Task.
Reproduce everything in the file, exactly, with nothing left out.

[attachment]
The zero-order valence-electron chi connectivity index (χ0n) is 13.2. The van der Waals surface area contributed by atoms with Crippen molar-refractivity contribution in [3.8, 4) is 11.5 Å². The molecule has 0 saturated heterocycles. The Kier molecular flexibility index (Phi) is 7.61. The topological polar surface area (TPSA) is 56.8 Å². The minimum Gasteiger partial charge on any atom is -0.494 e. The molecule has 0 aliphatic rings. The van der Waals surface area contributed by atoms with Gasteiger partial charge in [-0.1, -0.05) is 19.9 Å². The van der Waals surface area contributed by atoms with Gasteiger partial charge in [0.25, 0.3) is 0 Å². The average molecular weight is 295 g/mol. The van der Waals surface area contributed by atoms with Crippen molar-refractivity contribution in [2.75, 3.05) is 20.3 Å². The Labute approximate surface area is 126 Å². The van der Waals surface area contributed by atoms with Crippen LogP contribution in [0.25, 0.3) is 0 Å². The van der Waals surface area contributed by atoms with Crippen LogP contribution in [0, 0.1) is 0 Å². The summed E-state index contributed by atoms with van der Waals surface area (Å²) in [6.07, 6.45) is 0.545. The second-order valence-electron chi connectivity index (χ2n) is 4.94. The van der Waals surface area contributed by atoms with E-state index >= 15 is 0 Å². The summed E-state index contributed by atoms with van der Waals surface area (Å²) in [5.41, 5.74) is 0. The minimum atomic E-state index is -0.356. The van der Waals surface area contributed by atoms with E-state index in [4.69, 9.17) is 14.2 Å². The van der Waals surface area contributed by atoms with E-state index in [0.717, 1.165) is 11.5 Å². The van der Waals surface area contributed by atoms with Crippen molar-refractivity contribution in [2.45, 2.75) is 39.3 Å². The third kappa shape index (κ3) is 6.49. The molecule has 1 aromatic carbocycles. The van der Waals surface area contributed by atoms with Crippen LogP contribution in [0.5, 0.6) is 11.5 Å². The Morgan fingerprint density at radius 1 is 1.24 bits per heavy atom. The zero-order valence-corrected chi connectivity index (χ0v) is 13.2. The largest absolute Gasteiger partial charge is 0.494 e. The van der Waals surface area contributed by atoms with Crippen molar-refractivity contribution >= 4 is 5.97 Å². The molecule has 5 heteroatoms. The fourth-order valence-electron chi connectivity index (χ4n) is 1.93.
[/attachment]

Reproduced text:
The zero-order valence-electron chi connectivity index (χ0n) is 13.2. The van der Waals surface area contributed by atoms with Crippen molar-refractivity contribution in [3.8, 4) is 11.5 Å². The molecule has 0 saturated heterocycles. The Kier molecular flexibility index (Phi) is 7.61. The topological polar surface area (TPSA) is 56.8 Å². The minimum Gasteiger partial charge on any atom is -0.494 e. The molecule has 0 aliphatic rings. The van der Waals surface area contributed by atoms with Gasteiger partial charge in [-0.1, -0.05) is 19.9 Å². The van der Waals surface area contributed by atoms with Gasteiger partial charge in [0.25, 0.3) is 0 Å². The average molecular weight is 295 g/mol. The van der Waals surface area contributed by atoms with Crippen molar-refractivity contribution in [2.75, 3.05) is 20.3 Å². The Labute approximate surface area is 126 Å². The van der Waals surface area contributed by atoms with Crippen LogP contribution in [0.25, 0.3) is 0 Å². The van der Waals surface area contributed by atoms with Crippen LogP contribution in [0, 0.1) is 0 Å². The summed E-state index contributed by atoms with van der Waals surface area (Å²) in [6.07, 6.45) is 0.545. The second-order valence-electron chi connectivity index (χ2n) is 4.94. The van der Waals surface area contributed by atoms with E-state index >= 15 is 0 Å². The summed E-state index contributed by atoms with van der Waals surface area (Å²) in [5.41, 5.74) is 0. The minimum atomic E-state index is -0.356. The van der Waals surface area contributed by atoms with E-state index in [4.69, 9.17) is 14.2 Å². The van der Waals surface area contributed by atoms with E-state index in [0.717, 1.165) is 11.5 Å². The van der Waals surface area contributed by atoms with Crippen molar-refractivity contribution in [2.45, 2.75) is 39.3 Å². The third kappa shape index (κ3) is 6.49. The molecule has 1 aromatic carbocycles. The van der Waals surface area contributed by atoms with Crippen LogP contribution in [0.5, 0.6) is 11.5 Å². The Morgan fingerprint density at radius 1 is 1.24 bits per heavy atom. The zero-order valence-corrected chi connectivity index (χ0v) is 13.2. The largest absolute Gasteiger partial charge is 0.494 e. The van der Waals surface area contributed by atoms with Crippen molar-refractivity contribution >= 4 is 5.97 Å². The molecule has 5 heteroatoms. The fourth-order valence-electron chi connectivity index (χ4n) is 1.93.